EMA Investigates whether Emergency Contraceptives are Effective for Overweight Women
The European Medicines Agency (EMA), the regulatory authority in Europe similar to the United States Food and Drug Administration (FDA), is investigating whether emergency contraceptives, known as the “morning-after pill”, are effective in women who are overweight or obese.
On January 24, 2014, the EMA issued a statement indicating that they have “started a review of emergency contraceptives to assess whether increased bodyweight and body mass index (BMI) reduce the efficacy of these medicines in preventing an unintended pregnancy following unprotected sexual intercourse or contraceptive failure.” The EMA added that they intend to “evaluate the impact of new data suggesting that a high bodyweight could impair the effectiveness of emergency contraceptives…. [and] assess whether any changes should be made to the product information for all emergency contraceptive medicines containing levonorgestrel or ulipristal acetate.”
CBS reports that this announcement follows a November 2013 report that some morning-after pills may not be effective for overweight women. At that time, HRA Pharma, one of the manufacturers of a morning-after pill in Europe (Norlevo), said that European regulators approved a request to change the pill’s packaging label to warn women that Norlevo was not effective in women who weighed more than 176 pounds, and that the pill lost efficacy in women who weighed over 165 pounds. The manufacturer determined that increasing the dosage did not approve efficacy and determined that the use of the product for overweight and obese women was not recommended.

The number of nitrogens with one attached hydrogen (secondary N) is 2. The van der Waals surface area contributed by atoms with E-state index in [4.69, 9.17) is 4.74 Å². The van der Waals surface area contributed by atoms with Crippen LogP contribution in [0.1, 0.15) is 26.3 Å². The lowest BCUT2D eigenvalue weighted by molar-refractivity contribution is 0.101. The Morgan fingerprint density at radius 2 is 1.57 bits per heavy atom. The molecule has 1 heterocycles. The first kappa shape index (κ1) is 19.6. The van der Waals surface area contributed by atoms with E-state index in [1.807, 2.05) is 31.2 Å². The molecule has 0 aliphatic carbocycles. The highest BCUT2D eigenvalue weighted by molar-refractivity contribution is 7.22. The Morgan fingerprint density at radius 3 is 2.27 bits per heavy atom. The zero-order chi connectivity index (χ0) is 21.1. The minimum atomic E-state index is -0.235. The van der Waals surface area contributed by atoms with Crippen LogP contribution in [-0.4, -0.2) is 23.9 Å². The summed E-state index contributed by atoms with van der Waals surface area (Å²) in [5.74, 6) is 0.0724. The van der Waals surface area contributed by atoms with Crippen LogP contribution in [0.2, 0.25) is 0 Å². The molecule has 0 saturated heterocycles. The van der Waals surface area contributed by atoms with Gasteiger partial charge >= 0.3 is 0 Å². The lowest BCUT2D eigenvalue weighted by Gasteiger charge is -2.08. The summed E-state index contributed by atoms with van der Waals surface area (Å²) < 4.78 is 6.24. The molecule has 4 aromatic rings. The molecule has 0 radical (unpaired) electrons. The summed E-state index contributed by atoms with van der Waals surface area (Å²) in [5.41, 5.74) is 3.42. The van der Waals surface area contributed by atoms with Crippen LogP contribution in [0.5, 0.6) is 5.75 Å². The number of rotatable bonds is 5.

The morning-after pill refers to a group of oral medications intended to prevent unwanted pregnancy after unprotected sex in the event that the main form of contraception fails. In the United States, there are three types of morning-after pills available: Plan B One-Step, Plan B, and Ella. Plan B One-Step, which is available over-the-counter for women of all ages, is a two-pill medication that will harm a fetus if the woman is already pregnant. Plan B is available over-the-counter for women 17 and older, and with a prescription for anyone under the age of 17. Ella is only available with a doctor’s prescription, regardless of the woman’s age.
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